How domestic abusers use technology to track partners, and how to protect yourself

Crime, News, Relationships

October is National Domestic Violence Awareness Month. The statistics are sobering – 1 in 4 women will experience domestic violence in her life – and it’s believed that the real numbers are even higher than those reported.

A recent NPR article highlights the fact that technology allows abusers to track and spy on their victims cheaply and easily. Victims and survivors of domestic abuse who feel that something is wrong should consider the possibility that they are being tracked through their computers, phones and social media accounts, and take steps to stop it.

Tech safety tips for victims and survivors of domestic abuse

Computer safety

A type of software called spyware on your laptop or desktop computer can keep track of every website you visit, every email you send and receive, every document you open and print and more. It can even keep track of your keystrokes, allowing someone else to discover your passwords.

What if your abuser didn’t ever have physical access to your computer? It doesn’t necessarily mean you’re safe. Spyware can be installed on your computer by hacking in through the Internet or through an attachment in an email you or your children open.

Because it can be tough to tell if your computer has spyware, which is designed to escape detection, you might have to go with your gut. If you feel that your abuser knows more than he or she should about your whereabouts or what’s going on in your life, it’s possible that he or she is spying on you via your computer.

What to do:

  • Use a safe computer (e.g., at the library) to change your passwords for accounts you want to keep secure and then do not access them from your home computer.
  • Use a safe computer to create new email accounts with usernames that do not identify you. You might want to create a separate address for your financial accounts, one for trusted friends only and one that you can give to people who know both you and your abuser in case they forward correspondence on.
  • Talk to your children about not opening attachments in case they contain spyware.
  • Get a new computer if possible. Once spyware is on your computer, it may be extremely difficult or impossible to remove entirely.
  • If you don’t think your computer has spyware on it yet, ensure you have a secure firewall and install anti-spyware software that is set to update automatically. Keep in mind, however, that if you already have spyware, these steps won’t stop it from continuing to gather data.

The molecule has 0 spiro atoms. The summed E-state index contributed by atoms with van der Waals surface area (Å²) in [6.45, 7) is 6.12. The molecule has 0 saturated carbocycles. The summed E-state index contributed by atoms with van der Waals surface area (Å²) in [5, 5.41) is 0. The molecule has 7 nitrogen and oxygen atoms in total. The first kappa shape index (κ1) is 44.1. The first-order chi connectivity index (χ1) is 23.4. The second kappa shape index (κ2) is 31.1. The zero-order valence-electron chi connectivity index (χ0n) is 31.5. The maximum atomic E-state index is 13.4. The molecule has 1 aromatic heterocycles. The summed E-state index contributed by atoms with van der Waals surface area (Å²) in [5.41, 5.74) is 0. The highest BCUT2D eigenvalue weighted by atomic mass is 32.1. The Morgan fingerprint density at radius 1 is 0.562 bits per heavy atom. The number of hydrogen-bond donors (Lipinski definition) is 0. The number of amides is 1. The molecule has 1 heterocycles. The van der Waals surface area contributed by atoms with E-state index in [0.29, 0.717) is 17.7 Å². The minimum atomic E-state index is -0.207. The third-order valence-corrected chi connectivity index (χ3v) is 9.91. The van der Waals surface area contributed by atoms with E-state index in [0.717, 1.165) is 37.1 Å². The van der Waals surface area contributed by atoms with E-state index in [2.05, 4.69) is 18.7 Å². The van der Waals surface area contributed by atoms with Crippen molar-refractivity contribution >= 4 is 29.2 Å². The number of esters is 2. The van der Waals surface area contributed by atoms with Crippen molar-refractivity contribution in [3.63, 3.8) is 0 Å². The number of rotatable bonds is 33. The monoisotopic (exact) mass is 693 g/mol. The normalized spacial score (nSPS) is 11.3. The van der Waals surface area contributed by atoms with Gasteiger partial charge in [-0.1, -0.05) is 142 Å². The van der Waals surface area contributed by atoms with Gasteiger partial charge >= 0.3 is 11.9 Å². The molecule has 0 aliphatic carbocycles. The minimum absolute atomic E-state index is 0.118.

• Read more about spyware.

Cell phone safety

Spyware exists for cell phones, too. Much of this software is marketed to parents as a way to protect and monitor their children, but some abusers use it to spy on current or former partners.

Cell phone spyware can track incoming and outgoing calls and texts, record phone conversations and more. Some software can also work like a bug. As soon as a call comes in, the phone’s mic begins recording whatever is going on around it, including conversations. This happens even if the call is rejected or ignored.

What’s more, many programs can use a phone’s GPS to track its location in real time.

What to do:

  • Turn your phone’s GPS function off. Some phones have the option to allow GPS only when dialing 911; if your phone has this capability, use this feature.
  • If you are receiving harassing phone calls, learn more about keeping logs and saving evidence to use in a legal case against your abuser.
  • If you plan to go to a shelter or safe house, it is imperative to leave your phone behind. Even phones that are turned off can provide information. Instead, get a prepaid cellphone that doesn’t require a contract or identifying information. They are cheap and easy to find.

Social media safety

In this era of oversharing, it’s very easy for an abuser to gain valuable information about his or her victim’s location and activities.

What to do:

  • Don’t post or share anything that you don’t want the world to know. Assume that anything you put on a social media account is open information and err on the side of caution.
  • Maintain strict control over your privacy settings on all accounts.
  • Facebook’s privacy settings change constantly, but they do allow you to customize them to an extent. Put people into different groups and give those groups different privileges. Change your settings so you must review tags before things are posted with you in them. Go through and untag previous posts.
  • Ask your friends not to post or share anything about you online without your permission. Stress that it could put your safety in jeopardy.
  • Consider unfriending people so they can’t see everything or deleting your social media accounts entirely.
  • Make these changes from a safe computer if you suspect yours has spyware.

GPS monitoring and tracking

GPS tracking devices take advantage of the incredible ability to track someone’s or something’s location in real time. Many states use GPS technology to track people convicted of domestic violence in order to keep their victims safe. Sadly, some abusers use that same technology to keep tabs on their victims.

Abusers may also spy on you with nanny cams or something similar, which they can monitor from a remote location.

What to do:

  • If you believe you are being tracked or stalked, first see if there’s a GPS tracking device on your car and remove it. A small device may also be implanted in your clothing, shoes or purse. If you decide to go to a safe house or shelter, do not wear any old clothing; buy something new in case your old clothes were compromised.
  • Look for nanny cams and other surveillance devices in your home and at work.

Get help

If you are the victim of domestic violence and want to talk to someone, you have options.